Publication Date

1989

Document Type

Article

Disciplines

Biology | Chemistry

Comments

Published in Oikos 55:175-182, 1989.

Abstract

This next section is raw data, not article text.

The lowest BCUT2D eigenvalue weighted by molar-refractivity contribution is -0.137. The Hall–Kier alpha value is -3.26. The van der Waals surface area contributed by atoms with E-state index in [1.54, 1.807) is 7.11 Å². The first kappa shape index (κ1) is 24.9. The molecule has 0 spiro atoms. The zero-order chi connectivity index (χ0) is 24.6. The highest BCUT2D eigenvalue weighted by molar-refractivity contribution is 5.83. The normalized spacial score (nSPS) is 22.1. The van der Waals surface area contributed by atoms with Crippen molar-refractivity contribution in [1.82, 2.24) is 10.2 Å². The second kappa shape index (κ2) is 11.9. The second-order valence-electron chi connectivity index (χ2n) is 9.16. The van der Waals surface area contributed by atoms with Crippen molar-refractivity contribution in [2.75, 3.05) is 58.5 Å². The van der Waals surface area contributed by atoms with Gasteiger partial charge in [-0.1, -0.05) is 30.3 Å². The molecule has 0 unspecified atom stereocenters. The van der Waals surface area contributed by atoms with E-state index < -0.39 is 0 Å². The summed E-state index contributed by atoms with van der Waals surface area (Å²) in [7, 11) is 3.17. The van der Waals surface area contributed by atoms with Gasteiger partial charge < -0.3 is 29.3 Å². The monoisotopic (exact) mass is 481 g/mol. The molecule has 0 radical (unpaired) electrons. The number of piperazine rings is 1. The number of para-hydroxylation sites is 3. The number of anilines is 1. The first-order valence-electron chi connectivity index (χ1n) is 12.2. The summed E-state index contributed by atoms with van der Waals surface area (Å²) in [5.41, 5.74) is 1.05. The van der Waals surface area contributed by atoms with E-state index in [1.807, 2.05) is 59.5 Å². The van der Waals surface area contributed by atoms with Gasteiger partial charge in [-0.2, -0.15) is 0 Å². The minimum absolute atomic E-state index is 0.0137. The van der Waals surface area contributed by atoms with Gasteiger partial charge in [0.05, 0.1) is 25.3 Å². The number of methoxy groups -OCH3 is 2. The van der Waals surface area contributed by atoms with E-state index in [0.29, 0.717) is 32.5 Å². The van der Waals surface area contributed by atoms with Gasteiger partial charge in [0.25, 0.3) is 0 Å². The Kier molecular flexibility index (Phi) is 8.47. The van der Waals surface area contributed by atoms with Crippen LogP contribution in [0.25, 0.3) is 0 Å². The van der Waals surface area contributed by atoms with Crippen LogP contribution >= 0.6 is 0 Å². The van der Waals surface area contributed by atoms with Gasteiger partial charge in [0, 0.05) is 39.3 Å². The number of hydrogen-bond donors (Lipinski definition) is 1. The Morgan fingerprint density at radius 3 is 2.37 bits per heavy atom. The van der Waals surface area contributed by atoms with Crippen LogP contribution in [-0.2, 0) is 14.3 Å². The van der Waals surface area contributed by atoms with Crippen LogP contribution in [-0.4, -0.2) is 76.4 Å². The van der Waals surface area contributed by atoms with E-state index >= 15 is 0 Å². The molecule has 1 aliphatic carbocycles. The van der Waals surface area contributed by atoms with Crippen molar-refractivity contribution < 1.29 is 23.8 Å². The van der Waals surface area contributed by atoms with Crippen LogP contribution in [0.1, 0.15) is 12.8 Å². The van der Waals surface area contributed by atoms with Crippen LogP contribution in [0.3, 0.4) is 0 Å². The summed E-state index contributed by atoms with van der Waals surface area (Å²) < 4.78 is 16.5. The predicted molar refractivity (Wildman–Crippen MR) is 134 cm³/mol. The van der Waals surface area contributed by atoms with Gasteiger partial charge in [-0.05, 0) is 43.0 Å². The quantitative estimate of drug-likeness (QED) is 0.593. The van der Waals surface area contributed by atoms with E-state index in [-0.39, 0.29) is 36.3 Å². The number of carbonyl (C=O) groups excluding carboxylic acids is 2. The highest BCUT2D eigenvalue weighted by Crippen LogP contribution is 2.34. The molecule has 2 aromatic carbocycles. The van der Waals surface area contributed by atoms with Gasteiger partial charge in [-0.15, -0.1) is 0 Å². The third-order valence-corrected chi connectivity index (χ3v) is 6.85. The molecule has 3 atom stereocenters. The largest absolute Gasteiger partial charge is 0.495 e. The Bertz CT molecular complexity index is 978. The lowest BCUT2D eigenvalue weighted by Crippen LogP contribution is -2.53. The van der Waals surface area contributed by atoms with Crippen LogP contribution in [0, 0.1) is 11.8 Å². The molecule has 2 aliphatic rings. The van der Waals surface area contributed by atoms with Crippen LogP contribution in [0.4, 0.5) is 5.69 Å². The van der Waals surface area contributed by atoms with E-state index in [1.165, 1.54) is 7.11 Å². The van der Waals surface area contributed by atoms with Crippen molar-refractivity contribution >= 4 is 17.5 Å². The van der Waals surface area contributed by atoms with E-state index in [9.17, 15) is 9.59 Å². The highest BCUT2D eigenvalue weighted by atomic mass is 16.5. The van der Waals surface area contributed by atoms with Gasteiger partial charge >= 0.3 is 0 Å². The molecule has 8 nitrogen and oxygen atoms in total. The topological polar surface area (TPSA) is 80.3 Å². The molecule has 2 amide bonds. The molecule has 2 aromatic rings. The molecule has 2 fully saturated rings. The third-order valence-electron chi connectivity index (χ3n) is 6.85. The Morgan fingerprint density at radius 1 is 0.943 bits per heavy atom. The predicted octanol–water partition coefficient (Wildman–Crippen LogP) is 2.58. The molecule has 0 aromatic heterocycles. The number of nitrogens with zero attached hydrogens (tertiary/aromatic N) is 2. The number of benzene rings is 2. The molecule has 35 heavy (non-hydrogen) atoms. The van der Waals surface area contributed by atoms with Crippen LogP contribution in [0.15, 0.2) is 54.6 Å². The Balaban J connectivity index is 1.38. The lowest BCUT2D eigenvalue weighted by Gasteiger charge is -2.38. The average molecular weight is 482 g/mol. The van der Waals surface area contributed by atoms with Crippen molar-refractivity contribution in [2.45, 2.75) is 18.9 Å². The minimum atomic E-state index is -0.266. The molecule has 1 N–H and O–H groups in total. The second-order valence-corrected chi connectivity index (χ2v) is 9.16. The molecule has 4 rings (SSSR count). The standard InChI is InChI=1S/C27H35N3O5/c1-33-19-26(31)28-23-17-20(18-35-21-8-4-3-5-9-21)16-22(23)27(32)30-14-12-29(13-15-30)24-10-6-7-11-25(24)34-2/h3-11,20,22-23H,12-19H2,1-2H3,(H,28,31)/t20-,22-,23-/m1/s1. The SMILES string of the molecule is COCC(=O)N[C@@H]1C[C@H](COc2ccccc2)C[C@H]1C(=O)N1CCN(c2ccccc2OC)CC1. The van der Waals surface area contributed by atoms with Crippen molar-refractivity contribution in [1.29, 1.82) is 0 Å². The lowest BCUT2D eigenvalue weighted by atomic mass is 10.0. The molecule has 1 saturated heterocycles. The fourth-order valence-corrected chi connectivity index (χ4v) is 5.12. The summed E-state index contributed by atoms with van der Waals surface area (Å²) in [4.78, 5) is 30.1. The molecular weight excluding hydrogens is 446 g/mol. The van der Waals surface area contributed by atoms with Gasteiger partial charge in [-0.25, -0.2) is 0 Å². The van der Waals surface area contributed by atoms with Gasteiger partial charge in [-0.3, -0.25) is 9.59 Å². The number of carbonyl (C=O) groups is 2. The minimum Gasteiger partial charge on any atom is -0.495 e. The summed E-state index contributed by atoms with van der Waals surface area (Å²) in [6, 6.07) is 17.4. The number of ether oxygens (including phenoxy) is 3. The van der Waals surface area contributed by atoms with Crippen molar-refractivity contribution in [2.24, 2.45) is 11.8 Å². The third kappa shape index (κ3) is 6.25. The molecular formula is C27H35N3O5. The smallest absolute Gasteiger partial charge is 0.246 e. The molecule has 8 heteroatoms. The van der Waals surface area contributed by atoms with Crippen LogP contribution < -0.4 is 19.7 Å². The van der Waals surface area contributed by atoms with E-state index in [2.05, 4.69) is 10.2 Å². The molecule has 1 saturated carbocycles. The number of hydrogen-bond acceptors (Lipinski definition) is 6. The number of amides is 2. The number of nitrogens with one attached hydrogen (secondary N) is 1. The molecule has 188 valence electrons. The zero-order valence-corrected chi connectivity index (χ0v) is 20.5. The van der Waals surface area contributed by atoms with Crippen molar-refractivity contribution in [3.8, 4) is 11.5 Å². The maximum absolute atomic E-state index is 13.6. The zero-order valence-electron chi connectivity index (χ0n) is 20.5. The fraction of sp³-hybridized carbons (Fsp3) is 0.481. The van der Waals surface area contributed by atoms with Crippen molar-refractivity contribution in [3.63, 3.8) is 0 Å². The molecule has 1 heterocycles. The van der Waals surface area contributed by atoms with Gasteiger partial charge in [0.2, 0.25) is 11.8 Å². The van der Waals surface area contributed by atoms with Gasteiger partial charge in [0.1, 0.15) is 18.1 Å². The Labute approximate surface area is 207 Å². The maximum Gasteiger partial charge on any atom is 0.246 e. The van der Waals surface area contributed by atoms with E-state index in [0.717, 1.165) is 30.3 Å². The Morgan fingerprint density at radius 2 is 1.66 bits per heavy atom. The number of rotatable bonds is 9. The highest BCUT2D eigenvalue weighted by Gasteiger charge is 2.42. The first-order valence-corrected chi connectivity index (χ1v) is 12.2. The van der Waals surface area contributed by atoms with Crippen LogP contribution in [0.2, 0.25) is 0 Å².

We present evidence for residual nutrient enrichment of diverse components of a blackwater marsh, by a biotic component of the ecosystem itself. Thousands of nesting white ibis (Eudocimus albus) that foraged over a 20-km radius fertilized a rookery with guano within Okefenokee Swamp. Georgia. USA. One to two yr after the birds abandoned it. this marsh showed continued enrichment effects. Elevated available phosphorus in sediments, as measured by equilibrium phosphate concentration, contributed to enhanced biomass of phytoplankton in the overlying water column. Planktivorous fish were greater in biomass than at reference sites. Experimental phosphorus and nitrogen fertilization of enclosures at a reference site (at levels representing residual enrichment after birds had left) caused zooplankton biomass to increase significantly. These results demonstrate that this blackwater ecosystem was macronutrient limited, and manifested residual enrichment effects of wading birds on sediments, and a positive effect of sediments on phytoplankton. Results also suggest further indirect positive effects of birds on higher trophic levels (zooplankton and fish), via macronutrient transfers.

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